Our client BS-Free Business was previously known as Small Business Boss. This client loved the branding and website we developed for them, but as the years wore on, they grew less fond of the dated “girlboss” implications of their company name. So, in this case, updating their existing logos with their new business name was all we needed to do.

The style of their logo and branding remained the same with some tweaks to accommodate the differences in the length and format of the new name. The before and after of their logos are clear siblings, and the “genetics” of the designs were similar enough that, once we re-worked the logo designs with the new name, we were able to go through and replace them one for one–completely maintaining the brand’s style and feel.

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If you're doing something even simpler, such as changing part of your company name from “associates” to “consulting” or adding other minor appendages like these, and you’re already in love with your branding, you can forge a similar path. Even if you want to do something such as updating or adding a tagline to your brand and logo, these things can be done while maintaining your existing branding and done in a way to match your brand’s style and feel.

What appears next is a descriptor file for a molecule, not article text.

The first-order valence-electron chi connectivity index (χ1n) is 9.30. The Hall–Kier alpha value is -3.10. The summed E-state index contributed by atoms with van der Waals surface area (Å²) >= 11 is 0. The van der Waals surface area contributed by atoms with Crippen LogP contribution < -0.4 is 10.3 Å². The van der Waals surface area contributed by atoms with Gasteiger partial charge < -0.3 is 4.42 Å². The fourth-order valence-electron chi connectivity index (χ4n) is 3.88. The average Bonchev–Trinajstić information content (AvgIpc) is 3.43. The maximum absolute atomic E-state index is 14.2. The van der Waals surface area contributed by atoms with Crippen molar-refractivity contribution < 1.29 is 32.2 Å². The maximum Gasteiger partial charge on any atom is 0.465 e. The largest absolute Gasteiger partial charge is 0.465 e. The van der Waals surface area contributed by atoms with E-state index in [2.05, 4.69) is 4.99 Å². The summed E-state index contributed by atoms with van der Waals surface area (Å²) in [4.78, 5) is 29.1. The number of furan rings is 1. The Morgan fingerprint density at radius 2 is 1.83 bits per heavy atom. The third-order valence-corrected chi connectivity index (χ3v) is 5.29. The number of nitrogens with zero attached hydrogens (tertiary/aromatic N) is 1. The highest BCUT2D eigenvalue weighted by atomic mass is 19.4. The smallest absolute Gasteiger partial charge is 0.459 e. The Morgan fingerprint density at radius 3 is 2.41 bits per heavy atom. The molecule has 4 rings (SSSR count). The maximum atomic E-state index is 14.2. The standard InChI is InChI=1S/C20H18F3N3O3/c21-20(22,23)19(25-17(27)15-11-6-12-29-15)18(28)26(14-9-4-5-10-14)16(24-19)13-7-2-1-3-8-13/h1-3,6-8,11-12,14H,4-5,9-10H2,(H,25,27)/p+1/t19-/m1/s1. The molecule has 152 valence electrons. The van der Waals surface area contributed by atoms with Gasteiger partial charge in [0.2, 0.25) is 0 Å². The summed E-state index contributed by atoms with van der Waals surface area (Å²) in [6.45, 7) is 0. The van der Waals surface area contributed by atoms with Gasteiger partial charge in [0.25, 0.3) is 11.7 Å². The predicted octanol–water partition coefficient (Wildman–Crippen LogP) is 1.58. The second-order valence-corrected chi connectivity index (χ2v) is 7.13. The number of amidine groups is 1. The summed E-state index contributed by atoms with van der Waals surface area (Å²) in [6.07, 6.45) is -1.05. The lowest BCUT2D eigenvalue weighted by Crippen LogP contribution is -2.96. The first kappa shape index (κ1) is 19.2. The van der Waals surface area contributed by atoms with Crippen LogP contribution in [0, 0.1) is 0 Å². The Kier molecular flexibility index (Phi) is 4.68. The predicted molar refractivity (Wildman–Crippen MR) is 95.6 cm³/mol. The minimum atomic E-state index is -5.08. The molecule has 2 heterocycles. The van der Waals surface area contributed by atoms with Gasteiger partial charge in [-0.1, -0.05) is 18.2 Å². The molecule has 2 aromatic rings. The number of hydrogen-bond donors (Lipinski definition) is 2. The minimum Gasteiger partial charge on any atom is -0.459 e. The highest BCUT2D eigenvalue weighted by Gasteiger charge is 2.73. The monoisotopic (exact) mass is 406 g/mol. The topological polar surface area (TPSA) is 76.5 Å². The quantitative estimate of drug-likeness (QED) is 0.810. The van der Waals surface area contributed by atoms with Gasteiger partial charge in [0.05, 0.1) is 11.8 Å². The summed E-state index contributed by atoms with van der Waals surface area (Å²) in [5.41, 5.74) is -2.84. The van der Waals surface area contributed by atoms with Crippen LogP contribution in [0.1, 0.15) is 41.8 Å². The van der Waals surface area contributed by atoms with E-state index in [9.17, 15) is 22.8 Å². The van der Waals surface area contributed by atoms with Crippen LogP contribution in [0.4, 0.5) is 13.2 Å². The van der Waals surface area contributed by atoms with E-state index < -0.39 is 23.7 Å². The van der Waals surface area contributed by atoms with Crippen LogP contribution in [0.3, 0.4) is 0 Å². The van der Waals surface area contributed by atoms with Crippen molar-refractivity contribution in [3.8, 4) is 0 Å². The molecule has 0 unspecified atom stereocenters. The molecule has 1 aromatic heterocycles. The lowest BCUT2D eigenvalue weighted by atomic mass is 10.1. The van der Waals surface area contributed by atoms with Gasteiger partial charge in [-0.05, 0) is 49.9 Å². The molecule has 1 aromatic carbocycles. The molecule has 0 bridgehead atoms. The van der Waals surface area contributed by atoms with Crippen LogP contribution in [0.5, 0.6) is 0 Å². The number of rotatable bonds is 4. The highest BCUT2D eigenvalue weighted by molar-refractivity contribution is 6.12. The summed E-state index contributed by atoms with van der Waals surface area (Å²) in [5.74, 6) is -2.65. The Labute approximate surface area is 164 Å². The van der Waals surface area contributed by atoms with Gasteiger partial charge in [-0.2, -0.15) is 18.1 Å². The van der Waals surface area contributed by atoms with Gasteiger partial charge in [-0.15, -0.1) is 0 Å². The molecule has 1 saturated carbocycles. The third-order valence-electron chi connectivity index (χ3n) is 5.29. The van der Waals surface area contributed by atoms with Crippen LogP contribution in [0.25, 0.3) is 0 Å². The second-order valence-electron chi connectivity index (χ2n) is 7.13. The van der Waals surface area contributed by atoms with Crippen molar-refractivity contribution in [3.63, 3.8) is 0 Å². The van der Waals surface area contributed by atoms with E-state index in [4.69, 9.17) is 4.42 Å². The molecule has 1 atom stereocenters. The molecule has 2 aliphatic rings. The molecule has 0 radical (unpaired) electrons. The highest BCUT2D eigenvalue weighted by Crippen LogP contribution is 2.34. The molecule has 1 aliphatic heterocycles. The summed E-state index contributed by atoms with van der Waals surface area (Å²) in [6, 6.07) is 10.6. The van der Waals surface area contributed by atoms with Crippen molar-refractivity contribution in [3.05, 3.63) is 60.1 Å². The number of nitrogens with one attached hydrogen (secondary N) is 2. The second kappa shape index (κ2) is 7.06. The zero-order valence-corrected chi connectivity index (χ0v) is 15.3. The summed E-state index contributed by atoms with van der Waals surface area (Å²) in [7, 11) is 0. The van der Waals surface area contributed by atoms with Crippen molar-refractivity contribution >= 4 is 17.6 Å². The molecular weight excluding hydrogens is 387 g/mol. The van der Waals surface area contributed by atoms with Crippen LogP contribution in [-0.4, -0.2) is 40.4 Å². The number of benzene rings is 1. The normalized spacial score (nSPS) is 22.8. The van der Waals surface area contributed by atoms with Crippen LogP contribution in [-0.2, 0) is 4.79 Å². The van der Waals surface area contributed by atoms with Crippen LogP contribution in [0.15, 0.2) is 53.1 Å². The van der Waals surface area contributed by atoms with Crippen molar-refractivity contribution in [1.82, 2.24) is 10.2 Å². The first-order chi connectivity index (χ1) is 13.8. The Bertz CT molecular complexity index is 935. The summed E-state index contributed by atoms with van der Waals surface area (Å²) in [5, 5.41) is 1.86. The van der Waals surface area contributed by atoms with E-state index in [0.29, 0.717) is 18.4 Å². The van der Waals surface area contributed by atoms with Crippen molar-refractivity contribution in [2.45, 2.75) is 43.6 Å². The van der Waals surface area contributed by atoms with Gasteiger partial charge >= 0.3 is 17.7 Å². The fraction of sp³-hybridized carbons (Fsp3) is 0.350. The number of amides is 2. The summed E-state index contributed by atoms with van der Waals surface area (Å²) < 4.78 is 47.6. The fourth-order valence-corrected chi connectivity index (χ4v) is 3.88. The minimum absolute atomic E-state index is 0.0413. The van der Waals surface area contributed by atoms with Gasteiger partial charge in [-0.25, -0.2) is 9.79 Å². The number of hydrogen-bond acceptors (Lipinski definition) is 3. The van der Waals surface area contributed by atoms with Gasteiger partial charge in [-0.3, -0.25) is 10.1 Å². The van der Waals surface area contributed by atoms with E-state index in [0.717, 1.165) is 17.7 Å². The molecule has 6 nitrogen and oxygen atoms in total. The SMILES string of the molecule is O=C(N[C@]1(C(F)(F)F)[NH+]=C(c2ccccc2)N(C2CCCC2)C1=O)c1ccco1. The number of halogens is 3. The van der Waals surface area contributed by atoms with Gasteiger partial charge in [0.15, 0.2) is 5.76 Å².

The bottom line is this: With a business name change, some change in your branding is inevitable, be it a logo tweak or a full-gut renovation.

But despite the growing pains associated with making any sort of alterations to your brand, you can feel confident that it will all be worth it in the end. Because your brand–like you–is an ever-evolving entity, and it deserves a visual identity that can grow and speak to what it’s all about, in its current time and place.

We love shepherding clients through this kind of change, so get in touch if you’re itching to pivot and ready to take your branding to new heights.

Jessica Suhr

I'm a designer, gardener, and animal lover, hell bent on creating beautiful, cohesive brands for fun-loving and level-headed small business owners. Read more about me here.

Keep reading, friend!